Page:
Mercedes Stephenson: Up next, the government tabled its election year budget last week. Finance Minister Bill Morneau is here with the highlights.

[Break]

Mercedes Stephenson: Welcome back. The government unveiled its election year budget last week with about $4.2 billion in new spending and another significant deficit. The budget promises money to help students with their debt, millennials with their first homes and cash for skills training. But will these programs help Canadians? I sat down with Finance Minister Bill Morneau the day after the budget. Here’s that conversation:

Mercedes Stephenson: In the budget, one of the big things you promised is the first time homebuyer’s incentive. Now, it’s aimed to help, you said, people in Toronto and Vancouver in particular, where it can be so expensive to buy a home. But the RBC chief economist Robert Hogg said that the action addresses the demand side of things but not the supply and as a result, from him, “It’s likely to raise prices and that will erase any kind of benefit.” So why are you doing this?

Minister Bill Morneau: So this year we did a number of things. And first and foremost, we did focus on supply. We put in place $10 billion of investment financing for rental construction financing. That’s an important supply measure. We put in place a $300 million fund for municipalities to apply to tell us how they can increase supply. So these are big and important measures, but the measure that we’re talking about for first-time homebuyer’s, what we’re doing is we’re looking at those people that just can’t quite get into the market. So it’s for people that have $120 thousand or less in annual income. It’s a program that is intended to allow them to have a shared equity mortgage with the CMHC, with the Canadian Mortgage and Housing Corporation, meaning that they can actually move some of that mortgage to the CMHC, reduce their monthly mortgage payments and get into the housing market sooner.

In terms of its impact on demand, we’ve modelled it out and based on the constraints we’ve put, we don’t see an impact on demand and a very, very modest one. What we do see is that this can potentially take our current first-time homebuyer market, which has about 100,000 buyers to maybe 120, 130 or a 140,000 families getting into a first-time home.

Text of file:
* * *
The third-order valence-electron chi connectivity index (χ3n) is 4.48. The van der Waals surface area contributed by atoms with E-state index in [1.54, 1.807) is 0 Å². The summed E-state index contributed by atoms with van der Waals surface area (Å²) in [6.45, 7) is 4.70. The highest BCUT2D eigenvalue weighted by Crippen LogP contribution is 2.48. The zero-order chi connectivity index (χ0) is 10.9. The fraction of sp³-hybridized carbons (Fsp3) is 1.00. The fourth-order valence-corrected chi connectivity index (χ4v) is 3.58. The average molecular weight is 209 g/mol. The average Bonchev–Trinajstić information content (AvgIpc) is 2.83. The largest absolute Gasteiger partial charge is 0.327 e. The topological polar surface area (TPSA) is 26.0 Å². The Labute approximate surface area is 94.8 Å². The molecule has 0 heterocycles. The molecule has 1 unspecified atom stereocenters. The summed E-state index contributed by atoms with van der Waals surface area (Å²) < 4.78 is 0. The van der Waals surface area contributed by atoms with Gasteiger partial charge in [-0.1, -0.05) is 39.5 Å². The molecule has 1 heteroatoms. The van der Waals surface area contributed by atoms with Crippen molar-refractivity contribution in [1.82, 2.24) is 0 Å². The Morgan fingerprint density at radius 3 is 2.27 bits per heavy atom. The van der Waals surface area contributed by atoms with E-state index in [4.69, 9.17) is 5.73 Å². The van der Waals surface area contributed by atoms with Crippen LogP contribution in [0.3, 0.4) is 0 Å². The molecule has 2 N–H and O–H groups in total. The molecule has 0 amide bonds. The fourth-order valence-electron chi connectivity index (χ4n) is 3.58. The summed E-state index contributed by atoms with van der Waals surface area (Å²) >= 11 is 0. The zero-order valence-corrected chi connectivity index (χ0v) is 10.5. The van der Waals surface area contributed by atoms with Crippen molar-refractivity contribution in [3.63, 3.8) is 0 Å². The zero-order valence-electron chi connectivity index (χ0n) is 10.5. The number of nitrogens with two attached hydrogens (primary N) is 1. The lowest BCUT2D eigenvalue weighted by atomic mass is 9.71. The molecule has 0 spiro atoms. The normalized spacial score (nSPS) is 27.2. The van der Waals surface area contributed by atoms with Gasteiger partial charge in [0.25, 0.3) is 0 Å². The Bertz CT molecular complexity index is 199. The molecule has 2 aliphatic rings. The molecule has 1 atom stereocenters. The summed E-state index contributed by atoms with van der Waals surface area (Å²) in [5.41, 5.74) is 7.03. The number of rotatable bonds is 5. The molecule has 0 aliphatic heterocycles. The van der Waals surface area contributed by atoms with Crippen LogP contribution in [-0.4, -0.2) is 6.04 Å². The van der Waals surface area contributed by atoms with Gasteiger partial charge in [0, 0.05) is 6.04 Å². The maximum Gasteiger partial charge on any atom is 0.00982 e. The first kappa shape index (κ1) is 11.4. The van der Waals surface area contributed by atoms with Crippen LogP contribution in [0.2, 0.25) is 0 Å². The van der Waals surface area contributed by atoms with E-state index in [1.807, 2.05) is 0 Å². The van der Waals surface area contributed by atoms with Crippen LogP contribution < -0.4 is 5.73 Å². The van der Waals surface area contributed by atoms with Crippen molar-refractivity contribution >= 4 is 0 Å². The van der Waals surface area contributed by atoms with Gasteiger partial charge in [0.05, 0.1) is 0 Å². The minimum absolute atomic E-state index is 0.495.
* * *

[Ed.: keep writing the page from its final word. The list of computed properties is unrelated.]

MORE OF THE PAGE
Mercedes Stephenson: Why do you think in Canadian taxpayers’ financial interests to help Canadians buy a first-time home instead of allowing them to rent?

Minister Bill Morneau: We want to do both. We’ve obviously increased the ability for rental housing to be constructed and that’s really important. What we’re doing here is we’re saying that there’s a vehicle that we look at that can actually be an appropriate vehicle for people to get a shared equity mortgage. These kinds of shared equity mortgages actually exist in the private sector already. What we’re able to do is do it so that it’ll be on a larger scale, it’ll help people with that optimism. And from the standpoint of the overall economy, a lot of what you seen in our budget this week is we’re talking about, you know, we’ve already made significant investments that have helped middle class Canadians to feel more optimistic. We’ve made improvements in their situation with the Canada Child Benefit. People are in a better economic situation right now, especially in terms of jobs. But we’re trying to create that optimism for the future. We all know that confidence is required for people to be able to be going out and doing things they need to do to get more successful. That’s what we’re trying to encourage with these sorts of measures and we think it will be better for our overall economy as well as obviously better for the families that take the advantage of this.

Mercedes Stephenson: Well certainly an incentive for some voters, especially some millennials. But one thing that wasn’t in the budget in heavy doses was Canadian industry and Canadian business. The Canadian Chamber of Commerce came out and said that the budget, “Failed to address the fundamental issues that continue to undermine the ability of Canadian business to create more jobs and generate more prosperity.” Why wasn’t competitiveness and taxation more of a priority in this budget?

Minister Bill Morneau: Well I don’t actually agree with what you just said and I don’t agree with that statement and I’ll tell you why.

Mercedes Stephenson: The Canadian Chamber of Commerce statement?